The hearing on the proposed residence concluded Friday. SADIA AWAN/THE VARSITY

On Friday, November 28, a hearing involving Knightstone Capital Management, the City of Toronto, and a number of residents’ associations and local residents concluded at the Ontario Municipal Board (OMB). Knightstone, a private development company, appealed the OMB’s rejection of a a new University of Toronto student residence at the corner of College Street and Spadina Avenue. Originally proposed to be 42-storeys, the current residence plan is for 24-storeys.

Concerns raised by the City and residents’ associations include that the building’s proposed size and scale are not appropriate for the area, as well as its relationship to U of T, and the legal rules under which it will operate.

SADIA AWAN/THE VARSITY

SADIA AWAN/THE VARSITY

Unlike U of T’s other off-campus residences, like Chestnut Residence, the proposed residence at 245–255 College Street and 39–40 Glasgow Street would be built by Knightstone and managed by The Scion Group. Scion is a private company based out of the United States that manages student residences.

During the cross-examination of Eric Luskin, the vice-president of Scion, the opposing council raised concerns ranging from how much social space Scion would provide for students to how many loading docks they had in place for delivery trucks. Additional concerns included who is allowed to live in the building and how people can be evicted. Both Knightstone and Scion said that the sole purpose of the building is to house U of T students from a broad range of ages and programs, to accommodate an increasing need for student housing in the downtown core.

However, because the site is off U of T property, U of T does not govern it. The building falls under the jurisdiction of the Residential Tenancies Act. This would make it difficult to evict individuals who are no longer students at the university, since they would be protected under this legislation. Furthermore, because the residence will be privately run, students from other universities may live in the building if there are rooms available. Local residents also asked who will inhabit the building in the summer, and if it will be run as a hotel.

Luskin said that his company has an agreement with U of T to fill the building with U of T students, and to make the terms of the lease last for 12 months to avoid the issue of renting out rooms in the summer. Scion has not signed any contracts with U of T that outline these policies.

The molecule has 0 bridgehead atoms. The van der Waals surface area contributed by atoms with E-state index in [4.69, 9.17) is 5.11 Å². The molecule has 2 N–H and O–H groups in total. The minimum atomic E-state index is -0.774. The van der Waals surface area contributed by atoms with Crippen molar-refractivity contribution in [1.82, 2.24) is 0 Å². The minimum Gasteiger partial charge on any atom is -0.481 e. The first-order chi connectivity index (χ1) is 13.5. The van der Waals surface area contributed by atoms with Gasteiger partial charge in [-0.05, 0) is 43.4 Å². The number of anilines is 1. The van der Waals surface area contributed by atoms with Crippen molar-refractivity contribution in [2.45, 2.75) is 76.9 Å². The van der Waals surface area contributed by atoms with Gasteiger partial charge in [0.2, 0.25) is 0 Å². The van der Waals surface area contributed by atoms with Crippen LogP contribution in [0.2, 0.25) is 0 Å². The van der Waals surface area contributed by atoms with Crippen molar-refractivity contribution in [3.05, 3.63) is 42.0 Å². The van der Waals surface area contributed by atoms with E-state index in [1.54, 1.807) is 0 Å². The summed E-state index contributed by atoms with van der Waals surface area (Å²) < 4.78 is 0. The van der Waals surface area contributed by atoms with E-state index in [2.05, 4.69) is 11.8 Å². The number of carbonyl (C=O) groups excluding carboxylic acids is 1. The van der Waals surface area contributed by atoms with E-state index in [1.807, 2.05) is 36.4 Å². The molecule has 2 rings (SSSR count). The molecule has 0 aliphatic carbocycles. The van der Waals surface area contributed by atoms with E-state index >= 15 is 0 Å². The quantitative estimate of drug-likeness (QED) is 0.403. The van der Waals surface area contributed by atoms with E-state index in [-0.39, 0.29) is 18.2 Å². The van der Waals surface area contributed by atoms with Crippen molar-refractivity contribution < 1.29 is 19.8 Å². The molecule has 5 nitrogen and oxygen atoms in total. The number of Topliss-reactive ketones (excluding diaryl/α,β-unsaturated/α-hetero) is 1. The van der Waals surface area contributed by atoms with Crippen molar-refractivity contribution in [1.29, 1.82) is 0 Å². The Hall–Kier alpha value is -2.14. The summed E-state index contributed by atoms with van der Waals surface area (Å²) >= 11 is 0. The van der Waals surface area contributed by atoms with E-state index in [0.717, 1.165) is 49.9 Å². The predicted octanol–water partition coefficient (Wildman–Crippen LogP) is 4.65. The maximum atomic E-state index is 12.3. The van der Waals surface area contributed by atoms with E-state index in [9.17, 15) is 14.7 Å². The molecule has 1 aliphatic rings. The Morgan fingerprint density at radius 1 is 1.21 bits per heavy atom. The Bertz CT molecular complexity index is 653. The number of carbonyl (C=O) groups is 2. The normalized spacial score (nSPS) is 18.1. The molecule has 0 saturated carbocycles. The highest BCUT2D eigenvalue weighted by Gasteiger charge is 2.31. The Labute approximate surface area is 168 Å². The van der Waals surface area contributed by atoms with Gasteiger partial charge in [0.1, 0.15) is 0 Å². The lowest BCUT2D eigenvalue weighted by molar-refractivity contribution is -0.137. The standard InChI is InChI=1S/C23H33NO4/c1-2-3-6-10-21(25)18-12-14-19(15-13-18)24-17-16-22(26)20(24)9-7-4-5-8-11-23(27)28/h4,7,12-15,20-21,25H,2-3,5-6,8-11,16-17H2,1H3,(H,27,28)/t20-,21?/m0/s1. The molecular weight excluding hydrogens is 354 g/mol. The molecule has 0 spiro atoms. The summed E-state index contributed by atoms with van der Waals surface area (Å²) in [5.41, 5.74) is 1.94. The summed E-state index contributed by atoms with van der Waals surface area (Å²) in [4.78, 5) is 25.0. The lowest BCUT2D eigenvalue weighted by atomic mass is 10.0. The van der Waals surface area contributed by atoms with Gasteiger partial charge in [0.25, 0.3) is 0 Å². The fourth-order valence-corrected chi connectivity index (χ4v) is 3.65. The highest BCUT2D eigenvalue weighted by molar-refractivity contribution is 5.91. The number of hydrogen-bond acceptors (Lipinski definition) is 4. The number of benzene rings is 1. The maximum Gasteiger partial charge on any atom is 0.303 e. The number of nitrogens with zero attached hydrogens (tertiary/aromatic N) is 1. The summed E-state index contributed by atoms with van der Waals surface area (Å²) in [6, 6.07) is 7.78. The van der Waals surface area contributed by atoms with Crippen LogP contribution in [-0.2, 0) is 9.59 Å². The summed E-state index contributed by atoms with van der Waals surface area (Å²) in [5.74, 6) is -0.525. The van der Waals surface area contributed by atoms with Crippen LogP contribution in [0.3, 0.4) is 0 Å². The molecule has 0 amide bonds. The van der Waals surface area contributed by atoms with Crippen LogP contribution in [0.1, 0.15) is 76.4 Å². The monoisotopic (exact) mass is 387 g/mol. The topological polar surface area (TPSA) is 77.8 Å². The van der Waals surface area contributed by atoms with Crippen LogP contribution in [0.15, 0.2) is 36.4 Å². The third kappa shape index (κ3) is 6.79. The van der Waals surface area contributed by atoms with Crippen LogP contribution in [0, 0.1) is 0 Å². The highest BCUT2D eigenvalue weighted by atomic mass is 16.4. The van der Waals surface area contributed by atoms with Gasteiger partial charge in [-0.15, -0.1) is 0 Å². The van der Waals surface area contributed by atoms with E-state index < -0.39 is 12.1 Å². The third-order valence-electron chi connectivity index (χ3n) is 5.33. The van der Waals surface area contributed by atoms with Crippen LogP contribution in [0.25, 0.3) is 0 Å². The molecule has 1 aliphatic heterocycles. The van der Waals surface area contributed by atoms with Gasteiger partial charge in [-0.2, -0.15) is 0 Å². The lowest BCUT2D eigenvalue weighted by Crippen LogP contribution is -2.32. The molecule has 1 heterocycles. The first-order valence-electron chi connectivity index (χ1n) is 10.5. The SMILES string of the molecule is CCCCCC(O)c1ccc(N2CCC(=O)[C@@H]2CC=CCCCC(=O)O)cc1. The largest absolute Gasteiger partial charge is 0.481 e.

Other concerns about the details of the residence — including the number of live-in staff, dons, and the operation of the cafeteria and security — were raised by the city and residents’ associations. Most details were not fully determined at the time of the trial.

The exterior of the building was also discussed, which brought architects and city planners to the stand. They disagreed on whether the residence would fit into its surrounding area, as its location is designated “mixed-use.”  David Bronskill, representative of Knightstone, described other buildings in the area of similar height to the residence, or taller.

Residents expressed concern about the problems that a students residence might create in the neighbourhood. Furthermore, they were skeptical about the fact that a private company runs the project, claiming that its ultimate goal is to meet the company’s bottom line.

Ceta Ramkhalawansingh, a representative from the Grange Community Association, said that residents would be okay with something eight to 12 storeys high, but that something of the proposed scale does not fit the area.

During his closing remarks, Ray Kallio, representative of the city, asked the adjudicator to put less weight on the remarks of expert witnesses like Luskin — claiming that they contain inconsistencies. “Tall buildings don’t belong everywhere downtown,” he said, and asked the adjudicator to dismiss the appeal completely.

“[This residence is the] most egregious development I have seen in this neighborhood in the last 40 years,” said Ramkhalawansingh in her closing remarks. “Another way residents have talked about this is this is a form of home-wrecking. To match up 829 students with the 50 Glasgow Street residents is a way of wrecking their homes. We don’t get it.” She urged the adjudicator to refuse the appeal.

In a statement after his closing remarks, Kallio said: “I think the city and the residents put in a strong case to persuade the board not to approve it. We will wait for the decision to come out to see if there are any further steps.” Bronskill did not give any comments after the case.

The decision of this case could set a precedent for other proposed buildings in the area. The final decision will be released within the next few weeks.

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